Raids on Gay establishments, however, were common at the time and were conducted regularly with little or no resistance. Fearful Gay patrons were often physically forced out of their gathering places, sometimes beaten, and arrested, with no just cause just for simply congregating.
On this historic night, Lesbians, Gay men and Drag Queens came together to fight back against police harassment for the first time. The crowd inside and outside of the bar erupted into violent resistance against the officers.
Word spread quickly about the confrontation and outraged crowds gathered on subsequent nights to protest the mistreatment historically inflicted on the Gay community. These protests came to be known as the Stonewall Rebellion, with the uprising serving as the catalyst for the modern political movement for Gay and Lesbian liberation.
Now, Gay and Lesbian Pride events are planned annually each June throughout North America to commemorate the anniversary of the Stonewall Rebellion and to continue the GLBT community struggle for equality.
The Origins of Motor City Pride
From 1986-1988, the civil rights march took place down Woodward Avenue followed by a rally at Kennedy Square. A party took place at the McGregor Center on the campus of Wayne State University following the rally, organized by a small number of dedicated Gay and Lesbian groups and volunteers.
In 1989, the Gay and Lesbian civil rights march was moved to the more central location of Lansing to attract statewide participation and political awareness as well as to celebrate the 20th anniversary of New York City’s Stonewall Riots, the beginning of the modern day movement of equal rights for Lesbian, Gay, Bisexual and Transgender citizens. Metropolitan Detroit was left without a LGBT march, rally and party, so during this same year, the first official Gay and Lesbian Pride Festival was founded and chaired by Frank Colasonti, Jr. and sponsored by the Detroit Area Gay/Lesbian Council (DAGLC). It began the tradition of being held on the first Sunday of June. That year the Pride Festival took place on the Dearborn Campus of the University of Michigan in the gymnasium. In 1990, the event’s name was officially changed to PrideFest, and was relocated to the Royal Oak campus of Oakland Community College.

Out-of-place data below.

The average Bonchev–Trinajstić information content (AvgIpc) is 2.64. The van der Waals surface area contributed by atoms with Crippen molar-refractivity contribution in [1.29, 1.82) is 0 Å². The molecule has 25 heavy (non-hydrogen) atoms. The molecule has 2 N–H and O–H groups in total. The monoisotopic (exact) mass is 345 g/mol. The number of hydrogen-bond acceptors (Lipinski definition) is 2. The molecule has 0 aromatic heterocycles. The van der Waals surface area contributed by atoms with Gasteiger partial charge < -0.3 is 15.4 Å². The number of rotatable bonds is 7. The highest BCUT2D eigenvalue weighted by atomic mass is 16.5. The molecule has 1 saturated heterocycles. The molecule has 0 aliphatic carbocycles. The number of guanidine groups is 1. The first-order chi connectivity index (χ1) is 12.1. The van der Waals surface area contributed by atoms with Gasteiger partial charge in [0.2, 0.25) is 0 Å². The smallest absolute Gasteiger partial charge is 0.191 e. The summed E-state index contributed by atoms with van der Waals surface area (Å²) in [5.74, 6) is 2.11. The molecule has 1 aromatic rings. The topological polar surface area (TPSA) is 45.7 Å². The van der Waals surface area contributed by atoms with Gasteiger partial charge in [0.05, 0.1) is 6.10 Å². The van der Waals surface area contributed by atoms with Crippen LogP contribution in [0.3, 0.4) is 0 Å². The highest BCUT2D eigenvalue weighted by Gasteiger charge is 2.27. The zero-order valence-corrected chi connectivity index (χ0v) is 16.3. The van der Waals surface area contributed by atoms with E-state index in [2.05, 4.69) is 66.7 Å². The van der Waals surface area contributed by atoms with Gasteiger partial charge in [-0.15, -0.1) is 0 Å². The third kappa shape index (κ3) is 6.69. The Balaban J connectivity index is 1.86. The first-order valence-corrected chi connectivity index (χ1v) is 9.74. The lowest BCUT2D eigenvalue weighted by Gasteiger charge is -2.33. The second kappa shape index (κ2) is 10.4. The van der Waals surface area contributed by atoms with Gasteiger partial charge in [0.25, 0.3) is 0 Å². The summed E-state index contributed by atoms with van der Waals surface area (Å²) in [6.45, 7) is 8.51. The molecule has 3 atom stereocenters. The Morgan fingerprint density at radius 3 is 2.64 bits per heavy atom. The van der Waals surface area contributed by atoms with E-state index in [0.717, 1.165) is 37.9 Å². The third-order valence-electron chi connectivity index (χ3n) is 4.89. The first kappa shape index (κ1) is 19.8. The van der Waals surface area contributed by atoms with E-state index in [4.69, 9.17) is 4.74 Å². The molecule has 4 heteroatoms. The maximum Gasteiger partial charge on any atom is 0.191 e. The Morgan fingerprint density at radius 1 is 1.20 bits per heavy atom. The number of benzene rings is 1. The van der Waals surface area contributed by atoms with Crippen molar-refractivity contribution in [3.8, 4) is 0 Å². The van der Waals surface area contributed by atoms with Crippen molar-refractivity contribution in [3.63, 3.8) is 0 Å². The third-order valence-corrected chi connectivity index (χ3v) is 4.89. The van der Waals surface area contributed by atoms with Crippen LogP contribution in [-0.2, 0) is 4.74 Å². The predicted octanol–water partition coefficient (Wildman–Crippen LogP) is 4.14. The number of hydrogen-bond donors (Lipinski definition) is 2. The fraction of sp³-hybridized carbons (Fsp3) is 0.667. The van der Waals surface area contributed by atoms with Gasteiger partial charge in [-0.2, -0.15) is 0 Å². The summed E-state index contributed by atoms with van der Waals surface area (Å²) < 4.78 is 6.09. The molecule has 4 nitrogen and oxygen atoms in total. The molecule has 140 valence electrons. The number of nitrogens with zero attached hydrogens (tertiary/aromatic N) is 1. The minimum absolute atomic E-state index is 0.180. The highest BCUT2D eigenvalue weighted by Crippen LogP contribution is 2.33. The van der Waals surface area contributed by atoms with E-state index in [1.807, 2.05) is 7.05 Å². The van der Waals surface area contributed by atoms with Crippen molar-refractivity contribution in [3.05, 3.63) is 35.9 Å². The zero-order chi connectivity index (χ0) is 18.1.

In 1992, the new chairman Michael C. Lary broke away from DAGLC and created the independent organization South East Michigan Pride to continue the mission of bringing the GLBT community together. His leadership continued until 2001. During this time period the official name of PrideFest became PrideFest Celebration!
In 2001, the PrideFest Celebration officially transferred to the Triangle Foundation as part of Triangle’s community outreach activities. In 2003, it was officially renamed Motor City Pride and moved to downtown Ferndale. From 2002 to 2008 it was chaired by Fred Huebener and Jackie Anding, and coordinated by Kevin McAlpine, Development Director at the Triangle Foundation.
Since 2009 Motor City Pride has been headed up by a core group of Triangle Foundation volunteers that form the Motor City Pride Planning Committee. Triangle Foundation merged with Michigan Equality to form Equality Michigan; in 2012 Equality Michigan expanded the festival to two days and saw the return of a parade to the festival lineup of events. The festival grew to drawing over 35,000 participants and featuring over 200 performers. In 2017 Equality Michigan assisted Motor City Pride founding its own 501 (c) 3 non-profit organization so the planning committee could concentrate on growing the festival, and to allow Equality Michigan to concentrate on its core mission of victim services, education and policy work.
Motor City Pride
Dearborn Performing Arts Center
With 1,000 people attending, get your tickets today before they are sold out!
Dearborn’s Ford Community & Performing Arts Center
15801 Michigan Avenue at Greenfield (just east of Southfield Fwy.) in Dearborn, Michigan
Advanced Tickets: $30
Rooms are available just blocks from the theater at:
5200 Mercury Drive
Dearborn, MI 48126
Motor City Pride would not be possible without the help and assistance we receive from our amazing community partners and the business sponsors of the festival. We would love to find a place for your group or organization within our festival. Please reach out to us today so we can setup a time to connect and discuss your needs.
Are you a local business interested in showing your support for pride and the LGBTQ community? Become a pride partner today and receive recognition for your support and our exclusive window cling to display for all your customers to see. Contact Us to find out how